Wow. I thought just watching the bombing unfold on Twitter on Monday was unreal, but watching the breaking news today really took it to the next level. From “a suspect has been arrested” to “a suspect was arrested at a hotel and is en route to the Boston federal courthouse,” tweeted by the Boston Globe to a photo taken from a helicopter of the courthouse with press and media gathering outside to reports that no suspect has actually been arrestd (Boston PD took to Twitter to clarify) to reports that the Boston courthouse is being evacuated because of “utter mayhem,” outside (still developing) Twitter has been confusing, anxiety-inducing and full of misinformation today.
Some days I honestly think to myself: What would I do without Twitter? I heavily depend on it for news, especially breaking news, and it has been my main source of information since the Boston Marathon bombings on Monday. I found a new level of regard for today’s journalists, who are able to react to breaking news and put together research/articles/photo galleries/informational graphs/etc. at a seemingly unprecedented speed (and using Twitter to do so). But today I literally watched Twitter implode on itself, with reputable news organizations breaking news they shouldn’t have broken and conflicting reports spreading like wildfire. The FBI even released the following condemnation of the media:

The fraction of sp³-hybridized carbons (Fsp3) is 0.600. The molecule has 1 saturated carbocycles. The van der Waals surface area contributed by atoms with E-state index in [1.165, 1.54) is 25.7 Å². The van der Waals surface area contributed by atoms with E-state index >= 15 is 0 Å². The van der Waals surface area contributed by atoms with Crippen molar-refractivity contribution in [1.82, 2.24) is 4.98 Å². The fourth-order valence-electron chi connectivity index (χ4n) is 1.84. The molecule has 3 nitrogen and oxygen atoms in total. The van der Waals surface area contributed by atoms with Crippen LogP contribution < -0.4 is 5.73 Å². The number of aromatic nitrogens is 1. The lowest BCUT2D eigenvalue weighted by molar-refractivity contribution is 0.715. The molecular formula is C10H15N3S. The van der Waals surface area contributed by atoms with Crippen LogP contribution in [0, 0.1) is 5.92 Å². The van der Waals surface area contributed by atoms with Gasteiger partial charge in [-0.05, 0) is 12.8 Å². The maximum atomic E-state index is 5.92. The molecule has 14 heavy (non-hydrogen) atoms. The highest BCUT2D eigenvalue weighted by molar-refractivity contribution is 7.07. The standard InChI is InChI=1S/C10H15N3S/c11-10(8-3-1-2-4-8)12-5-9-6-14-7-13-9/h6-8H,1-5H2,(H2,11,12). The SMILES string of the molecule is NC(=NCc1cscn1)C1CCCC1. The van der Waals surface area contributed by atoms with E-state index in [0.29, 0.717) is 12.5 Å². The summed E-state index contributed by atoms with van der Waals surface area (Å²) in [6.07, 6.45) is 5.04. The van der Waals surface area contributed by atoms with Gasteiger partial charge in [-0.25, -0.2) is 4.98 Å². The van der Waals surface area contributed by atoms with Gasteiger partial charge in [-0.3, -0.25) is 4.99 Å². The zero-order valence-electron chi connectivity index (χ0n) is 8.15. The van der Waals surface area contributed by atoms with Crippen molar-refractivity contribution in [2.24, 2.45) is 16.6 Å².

Oh, and the Society of Professional Journalists tweeted out a link to and specific lines from the SPJ code of ethics: “Journalists should … Encourage the public to voice grievances against the news media.” and “”Test the accuracy of information from all sources and exercise care to avoid inadvertent error.”
What to make all of this? Not sure yet, but it’s sure to be a MAJOR topic of discussion over the next few days. In the meantime, read what’s already been written about it.
Check out this Storify of a timeline of the conflicting reports on the bombing suspect.